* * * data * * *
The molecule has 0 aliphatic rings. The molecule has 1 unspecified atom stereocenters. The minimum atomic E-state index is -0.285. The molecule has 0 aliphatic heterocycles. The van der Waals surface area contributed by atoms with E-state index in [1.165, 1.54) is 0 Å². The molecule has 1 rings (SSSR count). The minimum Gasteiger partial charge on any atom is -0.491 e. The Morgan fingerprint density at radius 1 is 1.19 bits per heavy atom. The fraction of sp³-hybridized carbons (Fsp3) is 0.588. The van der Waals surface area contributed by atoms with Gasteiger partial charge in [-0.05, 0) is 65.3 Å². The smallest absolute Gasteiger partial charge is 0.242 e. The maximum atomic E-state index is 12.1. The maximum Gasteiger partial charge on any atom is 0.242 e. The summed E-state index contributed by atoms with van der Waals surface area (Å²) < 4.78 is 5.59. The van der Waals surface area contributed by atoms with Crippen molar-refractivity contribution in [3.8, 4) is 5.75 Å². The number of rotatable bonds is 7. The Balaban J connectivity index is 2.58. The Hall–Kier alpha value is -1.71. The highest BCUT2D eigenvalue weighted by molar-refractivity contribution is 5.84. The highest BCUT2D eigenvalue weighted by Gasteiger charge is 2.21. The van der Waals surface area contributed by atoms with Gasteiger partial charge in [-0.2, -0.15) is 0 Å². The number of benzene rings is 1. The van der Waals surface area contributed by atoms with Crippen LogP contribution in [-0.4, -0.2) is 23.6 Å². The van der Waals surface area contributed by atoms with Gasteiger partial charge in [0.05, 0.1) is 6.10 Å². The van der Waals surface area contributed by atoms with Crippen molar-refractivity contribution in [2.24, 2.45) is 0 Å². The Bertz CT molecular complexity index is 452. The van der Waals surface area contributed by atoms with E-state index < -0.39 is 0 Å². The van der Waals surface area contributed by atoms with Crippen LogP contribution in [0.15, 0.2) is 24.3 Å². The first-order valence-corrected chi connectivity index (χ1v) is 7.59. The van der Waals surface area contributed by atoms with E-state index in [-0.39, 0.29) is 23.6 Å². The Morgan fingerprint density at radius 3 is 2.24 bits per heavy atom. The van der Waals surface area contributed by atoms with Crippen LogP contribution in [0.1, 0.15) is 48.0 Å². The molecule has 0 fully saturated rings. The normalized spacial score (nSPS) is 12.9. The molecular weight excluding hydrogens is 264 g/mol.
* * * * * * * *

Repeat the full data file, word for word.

The molecule has 0 aliphatic rings. The molecule has 1 unspecified atom stereocenters. The minimum atomic E-state index is -0.285. The molecule has 0 aliphatic heterocycles. The van der Waals surface area contributed by atoms with E-state index in [1.165, 1.54) is 0 Å². The molecule has 1 rings (SSSR count). The minimum Gasteiger partial charge on any atom is -0.491 e. The Morgan fingerprint density at radius 1 is 1.19 bits per heavy atom. The fraction of sp³-hybridized carbons (Fsp3) is 0.588. The van der Waals surface area contributed by atoms with Gasteiger partial charge in [-0.05, 0) is 65.3 Å². The smallest absolute Gasteiger partial charge is 0.242 e. The maximum atomic E-state index is 12.1. The maximum Gasteiger partial charge on any atom is 0.242 e. The summed E-state index contributed by atoms with van der Waals surface area (Å²) < 4.78 is 5.59. The van der Waals surface area contributed by atoms with Crippen molar-refractivity contribution in [3.8, 4) is 5.75 Å². The number of rotatable bonds is 7. The Balaban J connectivity index is 2.58. The Hall–Kier alpha value is -1.71. The highest BCUT2D eigenvalue weighted by molar-refractivity contribution is 5.84. The highest BCUT2D eigenvalue weighted by Gasteiger charge is 2.21. The van der Waals surface area contributed by atoms with Gasteiger partial charge in [-0.2, -0.15) is 0 Å². The number of benzene rings is 1. The van der Waals surface area contributed by atoms with Crippen LogP contribution in [-0.4, -0.2) is 23.6 Å². The van der Waals surface area contributed by atoms with Gasteiger partial charge in [0.05, 0.1) is 6.10 Å². The van der Waals surface area contributed by atoms with Crippen molar-refractivity contribution in [2.24, 2.45) is 0 Å². The Bertz CT molecular complexity index is 452. The van der Waals surface area contributed by atoms with E-state index < -0.39 is 0 Å². The van der Waals surface area contributed by atoms with Crippen LogP contribution in [0.15, 0.2) is 24.3 Å². The first-order valence-corrected chi connectivity index (χ1v) is 7.59. The van der Waals surface area contributed by atoms with E-state index in [-0.39, 0.29) is 23.6 Å². The Morgan fingerprint density at radius 3 is 2.24 bits per heavy atom. The van der Waals surface area contributed by atoms with Crippen LogP contribution in [0.1, 0.15) is 48.0 Å². The molecule has 0 fully saturated rings. The normalized spacial score (nSPS) is 12.9. The molecular weight excluding hydrogens is 264 g/mol.